Pre-servicing: you can see some dirt on the fuses and tabs

I bought the fuses from my reliable supplier, Classic Alfa in the UK, and again, they did not disappoint. An online order placed with them late Tuesday night was on my front porch at 3 p.m. Thursday. That’s less than 48 hours. Did I mention that they are in the UK? Anyway, I started the process by removing all 10 fuses, then spraying down the entire fuse box using a spray can of electronics cleaner. I used a brass bristle brush on all the tabs, then installed 10 new fuses, gently bending the tabs inward for a tight fit. As a final test, I got out my digital multimeter (DMM) and tested continuity across both tabs. I had good continuity at all the fuses. The entire job took less than 30 minutes.

The brass tabs after cleaning: the metal looks bright, which will provide the best contact

With that out of the way, I also plan to refresh the cooling system by replacing all hoses and flushing the system (the hoses are now 10 years old!) and also plan to replace the rear shocks, which are likely original to the car (making them 56 years old). I keep telling myself, I’ve got time! Tempus fugit.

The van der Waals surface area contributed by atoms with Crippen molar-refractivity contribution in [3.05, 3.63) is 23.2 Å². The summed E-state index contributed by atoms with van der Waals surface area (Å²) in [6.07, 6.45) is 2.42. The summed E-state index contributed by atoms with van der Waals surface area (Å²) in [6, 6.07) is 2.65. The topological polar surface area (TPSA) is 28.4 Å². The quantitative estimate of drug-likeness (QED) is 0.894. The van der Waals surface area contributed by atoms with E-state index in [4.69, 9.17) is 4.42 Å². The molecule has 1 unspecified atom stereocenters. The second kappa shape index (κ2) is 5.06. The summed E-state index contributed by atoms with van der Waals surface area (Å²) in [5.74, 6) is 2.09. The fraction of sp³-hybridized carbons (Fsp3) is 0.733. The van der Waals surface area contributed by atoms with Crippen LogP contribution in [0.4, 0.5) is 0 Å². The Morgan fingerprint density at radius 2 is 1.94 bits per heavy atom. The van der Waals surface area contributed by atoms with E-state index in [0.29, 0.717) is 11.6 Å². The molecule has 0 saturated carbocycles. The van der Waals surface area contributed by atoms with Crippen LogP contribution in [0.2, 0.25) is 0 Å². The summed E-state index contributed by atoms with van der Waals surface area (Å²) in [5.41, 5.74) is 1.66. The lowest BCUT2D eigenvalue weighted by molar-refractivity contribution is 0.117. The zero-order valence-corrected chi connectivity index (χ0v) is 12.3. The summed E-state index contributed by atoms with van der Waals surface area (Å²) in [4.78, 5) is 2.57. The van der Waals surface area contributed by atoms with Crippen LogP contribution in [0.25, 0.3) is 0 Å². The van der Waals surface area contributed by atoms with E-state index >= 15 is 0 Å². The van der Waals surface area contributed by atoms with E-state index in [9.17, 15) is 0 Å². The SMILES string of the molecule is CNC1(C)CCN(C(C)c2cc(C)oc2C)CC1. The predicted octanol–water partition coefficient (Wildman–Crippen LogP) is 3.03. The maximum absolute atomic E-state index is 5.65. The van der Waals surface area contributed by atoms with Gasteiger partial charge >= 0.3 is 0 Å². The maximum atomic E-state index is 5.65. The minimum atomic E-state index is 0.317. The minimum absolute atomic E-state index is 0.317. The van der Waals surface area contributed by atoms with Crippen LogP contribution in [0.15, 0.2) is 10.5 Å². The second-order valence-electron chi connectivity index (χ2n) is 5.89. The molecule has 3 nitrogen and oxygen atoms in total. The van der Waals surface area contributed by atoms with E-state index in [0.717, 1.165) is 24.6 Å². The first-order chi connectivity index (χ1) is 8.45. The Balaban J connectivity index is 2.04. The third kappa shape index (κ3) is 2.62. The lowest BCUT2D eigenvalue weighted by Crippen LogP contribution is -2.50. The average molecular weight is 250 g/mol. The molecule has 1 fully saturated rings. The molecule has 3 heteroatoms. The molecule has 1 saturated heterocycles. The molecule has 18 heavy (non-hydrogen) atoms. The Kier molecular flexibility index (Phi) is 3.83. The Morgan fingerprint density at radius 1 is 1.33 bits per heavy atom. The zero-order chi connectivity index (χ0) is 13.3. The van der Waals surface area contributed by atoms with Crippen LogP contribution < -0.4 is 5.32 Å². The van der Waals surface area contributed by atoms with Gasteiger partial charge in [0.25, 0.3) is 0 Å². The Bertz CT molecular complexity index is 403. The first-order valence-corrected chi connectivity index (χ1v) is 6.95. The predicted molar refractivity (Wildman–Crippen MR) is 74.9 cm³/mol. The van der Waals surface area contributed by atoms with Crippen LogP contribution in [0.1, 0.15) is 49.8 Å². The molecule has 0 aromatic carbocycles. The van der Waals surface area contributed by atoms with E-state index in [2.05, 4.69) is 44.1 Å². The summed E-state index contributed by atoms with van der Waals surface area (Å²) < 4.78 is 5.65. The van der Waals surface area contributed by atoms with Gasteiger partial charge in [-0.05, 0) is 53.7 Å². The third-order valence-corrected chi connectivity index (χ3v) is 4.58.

All new fuses in place (note that Alfa provides places to carry spares; clever!)


All photographs copyright © 2023 Richard A. Reina. Photos may not be copied or reproduced without express written permission.


Automotive Fuses: A Somewhat Brief Tutorial (with Illustrations)

Have you replaced a fuse on one of your modern daily-driver automobiles recently? It’s likely you have not. Today’s motor vehicles have much more sophisticated electrical systems, and while your typical 2017 four-wheeled 2.5 ton behemoth still uses fuses, the days of fuses just “wearing out” are behind us.

If you have needed to replace a fuse, the first trick may have been to locate the fuse boxes. My wife’s 2017 Honda Odyssey has FIVE fuse boxes: two in the engine compartment, two under the dash, and one at the rear, containing a total of 107 fuses. It makes me pity the shop tech who needs to fault-trace an intermittent electrical problem.